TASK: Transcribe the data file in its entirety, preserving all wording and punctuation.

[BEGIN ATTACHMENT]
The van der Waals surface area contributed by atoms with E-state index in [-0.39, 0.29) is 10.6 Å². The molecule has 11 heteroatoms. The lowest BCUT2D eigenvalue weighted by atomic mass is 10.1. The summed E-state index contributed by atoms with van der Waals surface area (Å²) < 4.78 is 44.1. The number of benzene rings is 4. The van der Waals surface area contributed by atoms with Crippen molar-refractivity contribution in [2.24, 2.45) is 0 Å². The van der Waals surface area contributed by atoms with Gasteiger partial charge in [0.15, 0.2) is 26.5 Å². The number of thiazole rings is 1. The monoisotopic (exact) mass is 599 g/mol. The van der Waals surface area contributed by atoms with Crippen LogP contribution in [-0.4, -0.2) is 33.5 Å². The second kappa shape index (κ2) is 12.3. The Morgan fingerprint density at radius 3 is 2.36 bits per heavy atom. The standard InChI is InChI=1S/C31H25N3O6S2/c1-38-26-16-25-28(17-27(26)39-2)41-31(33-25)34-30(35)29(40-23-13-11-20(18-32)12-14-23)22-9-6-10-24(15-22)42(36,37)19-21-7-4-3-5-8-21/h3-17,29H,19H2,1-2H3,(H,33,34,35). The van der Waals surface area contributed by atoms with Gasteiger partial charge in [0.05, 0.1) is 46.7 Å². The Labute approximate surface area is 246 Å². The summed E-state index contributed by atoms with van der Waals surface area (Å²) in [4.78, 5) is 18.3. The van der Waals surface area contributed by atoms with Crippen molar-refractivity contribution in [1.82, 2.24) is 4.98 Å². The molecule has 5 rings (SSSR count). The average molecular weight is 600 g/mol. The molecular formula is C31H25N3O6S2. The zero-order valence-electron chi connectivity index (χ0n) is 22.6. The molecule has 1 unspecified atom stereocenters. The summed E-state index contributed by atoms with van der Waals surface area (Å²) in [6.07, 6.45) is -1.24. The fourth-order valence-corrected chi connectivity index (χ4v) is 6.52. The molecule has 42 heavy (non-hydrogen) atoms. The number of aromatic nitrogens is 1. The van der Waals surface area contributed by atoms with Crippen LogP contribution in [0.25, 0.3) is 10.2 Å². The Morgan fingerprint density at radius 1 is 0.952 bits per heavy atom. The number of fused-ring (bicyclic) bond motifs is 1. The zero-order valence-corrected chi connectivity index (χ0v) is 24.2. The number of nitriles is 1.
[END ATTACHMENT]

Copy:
The van der Waals surface area contributed by atoms with E-state index in [-0.39, 0.29) is 10.6 Å². The molecule has 11 heteroatoms. The lowest BCUT2D eigenvalue weighted by atomic mass is 10.1. The summed E-state index contributed by atoms with van der Waals surface area (Å²) < 4.78 is 44.1. The number of benzene rings is 4. The van der Waals surface area contributed by atoms with Crippen molar-refractivity contribution in [2.24, 2.45) is 0 Å². The van der Waals surface area contributed by atoms with Gasteiger partial charge in [0.15, 0.2) is 26.5 Å². The number of thiazole rings is 1. The monoisotopic (exact) mass is 599 g/mol. The van der Waals surface area contributed by atoms with Crippen LogP contribution in [-0.4, -0.2) is 33.5 Å². The second kappa shape index (κ2) is 12.3. The Morgan fingerprint density at radius 3 is 2.36 bits per heavy atom. The standard InChI is InChI=1S/C31H25N3O6S2/c1-38-26-16-25-28(17-27(26)39-2)41-31(33-25)34-30(35)29(40-23-13-11-20(18-32)12-14-23)22-9-6-10-24(15-22)42(36,37)19-21-7-4-3-5-8-21/h3-17,29H,19H2,1-2H3,(H,33,34,35). The van der Waals surface area contributed by atoms with Gasteiger partial charge in [0.05, 0.1) is 46.7 Å². The Labute approximate surface area is 246 Å². The summed E-state index contributed by atoms with van der Waals surface area (Å²) in [4.78, 5) is 18.3. The van der Waals surface area contributed by atoms with Crippen molar-refractivity contribution in [1.82, 2.24) is 4.98 Å². The molecule has 5 rings (SSSR count). The average molecular weight is 600 g/mol. The molecular formula is C31H25N3O6S2. The zero-order valence-electron chi connectivity index (χ0n) is 22.6. The molecule has 1 unspecified atom stereocenters. The summed E-state index contributed by atoms with van der Waals surface area (Å²) in [6.07, 6.45) is -1.24. The fourth-order valence-corrected chi connectivity index (χ4v) is 6.52. The molecule has 42 heavy (non-hydrogen) atoms. The number of aromatic nitrogens is 1. The van der Waals surface area contributed by atoms with Crippen LogP contribution in [0.25, 0.3) is 10.2 Å². The Morgan fingerprint density at radius 1 is 0.952 bits per heavy atom. The number of fused-ring (bicyclic) bond motifs is 1. The zero-order valence-corrected chi connectivity index (χ0v) is 24.2. The number of nitriles is 1.